Antinuclear

Australian news, and some related international items

Kimba nuclear waste dump is absolutely not a foregone conclusion – David Noonan.

ANSTO have made decisions on the location of this new facility relative to the existing facility, and they’ve made that decision in terms of how much waste there will be and for how long they consider it to be their responsibility to retain those wastes on site. I think that those evaluations should have been made with the primary safety contingency in mind to retain not just existing waste and the next decade’s waste, but—if their intention is to operate the OPAL reactor through to 2057 under this existing licence—the full complement of waste that they intend to produce.

Parliamentary Standing Committee on Public Works 13/09/2021 Intermediate level solid waste storage facility, Lucas Heights, New South Wales, NOONAN, Mr David, Private capacity [by audio link]

Mr ZAPPIA: Mr Noonan, you expressed some concerns about the facility in South Australia proceeding. What are those concerns? That is, why do you believe that it is still not a foregone conclusion that that facility will be built?


Mr Noonan : In a number of respects it’s absolutely not a foregone conclusion. You should first consider prior evidence that with all of the power and influence of the Howard federal government, which tried between 1988 and 2004 to do, analogously, the same imposition of ANSTO nuclear waste on South Australia, and they failed. They had to abandon their plan and proposal. They recognised it was flawed and electorally unacceptable in the lead up to the 2004 federal election.

Secondly, it’s illegal in South Australia. The plan as proposed by ANSTO—the import, transport and storage of nuclear waste—was made illegal by the previous South Australian Liberal Premier, John Olsen AO. He passed legislation that prohibits the import, transport and storage of those wastes. So it’s against the law. It’s against the will of the parliament and the people in South Australia. It’s highly publicly contentious. The South Australian opposition ALP oppose the plan. They say that the process is flawed.

Federal Labor have raised some concerns about the double-handling and the failure of the government to further any proposal to reach a waste-disposal isolation capacity. There are significant concerns at the public level that it’s untenable and unacceptable, in terms of safety and security for SA, to simply bring ANSTO’s nuclear waste complement over to SA and store it above ground, potentially indefinitely—for up to 100 years, according to the regulator—in what is effectively a fancy shed in regional SA, on agricultural land, against the will of traditional owners, compared to the safety and security that is already provided for at Lucas Heights.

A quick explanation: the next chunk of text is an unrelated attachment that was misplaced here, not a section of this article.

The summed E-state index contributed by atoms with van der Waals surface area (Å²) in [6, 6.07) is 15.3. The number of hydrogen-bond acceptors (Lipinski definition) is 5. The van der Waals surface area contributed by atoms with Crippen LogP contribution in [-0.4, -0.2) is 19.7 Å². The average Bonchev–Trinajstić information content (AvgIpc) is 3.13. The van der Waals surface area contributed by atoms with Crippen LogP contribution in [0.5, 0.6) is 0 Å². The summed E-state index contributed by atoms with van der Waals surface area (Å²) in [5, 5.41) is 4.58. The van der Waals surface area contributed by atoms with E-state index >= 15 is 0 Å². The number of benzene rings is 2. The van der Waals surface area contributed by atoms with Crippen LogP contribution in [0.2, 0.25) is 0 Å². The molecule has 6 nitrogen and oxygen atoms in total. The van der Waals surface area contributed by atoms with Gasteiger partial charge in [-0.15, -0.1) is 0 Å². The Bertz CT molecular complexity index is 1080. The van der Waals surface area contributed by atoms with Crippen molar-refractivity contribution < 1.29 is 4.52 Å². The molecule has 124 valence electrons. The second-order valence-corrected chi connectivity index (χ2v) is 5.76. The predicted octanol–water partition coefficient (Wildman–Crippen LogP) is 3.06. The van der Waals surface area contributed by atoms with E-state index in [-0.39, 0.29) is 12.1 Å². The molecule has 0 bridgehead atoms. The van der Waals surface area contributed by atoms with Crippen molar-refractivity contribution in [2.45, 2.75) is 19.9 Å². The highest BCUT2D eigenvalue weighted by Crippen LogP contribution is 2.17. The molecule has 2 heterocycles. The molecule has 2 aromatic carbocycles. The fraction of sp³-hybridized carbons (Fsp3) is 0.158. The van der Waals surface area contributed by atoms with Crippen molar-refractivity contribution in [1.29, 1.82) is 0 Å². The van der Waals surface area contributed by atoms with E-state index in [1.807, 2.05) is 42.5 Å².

ARPANSA hold the deciding factor, essentially, on whether licences are ever granted in future to site, construct and operate the proposed store that ANSTO’s plans—the works before you—rely on. In terms of democracy within South Australia, and in terms of the consideration that your committee and ANSTO should have to give to not pre-empt ARPANSA’s future licensing decisions, I think there are multiple time lines and tests that would have to be passed by ANSTO’s plan to transfer waste to South Australia before that could ever be relied upon, and one of those tests is the South Australian election early next year.

…….. Mr PASIN: You’re obviously concerned about an engineering matter that would prevent it operating in the long term. I would have thought that, whether you’re storing waste for a short period or a long period, a facility like this would have to be engineered to similar standards, wouldn’t it?

Mr Noonan : For instance, ANSTO have made decisions on the location of this new facility relative to the existing facility, and they’ve made that decision in terms of how much waste there will be and for how long they consider it to be their responsibility to retain those wastes on site. I think that those evaluations should have been made with the primary safety contingency in mind to retain not just existing waste and the next decade’s waste, but—if their intention is to operate the OPAL reactor through to 2057 under this existing licence—the full complement of waste that they intend to produce. They should have to show a plan and a capacity to retain those wastes at Lucas Heights for the period required, and I don’t know if the existing works as proposed match that public purpose….  https://parlinfo.aph.gov.au/parlInfo/search/display/display.w3p;db=COMMITTEES;id=committees%2Fcommjnt%2Fcfc4f9dc-b73c-4166-b484-eeaddcab5bc0%2F0001;query=(Dataset%3Acommsen,commrep,commjnt,estimate,commbill%20SearchCategory_Phrase%3Acommittees)%20CommitteeName_Phrase%3A%22parliamentary%20standing%20committee%20on%20public%20works%22;rec=4

October 4, 2021 - Posted by | AUSTRALIA - NATIONAL, Federal nuclear waste dump

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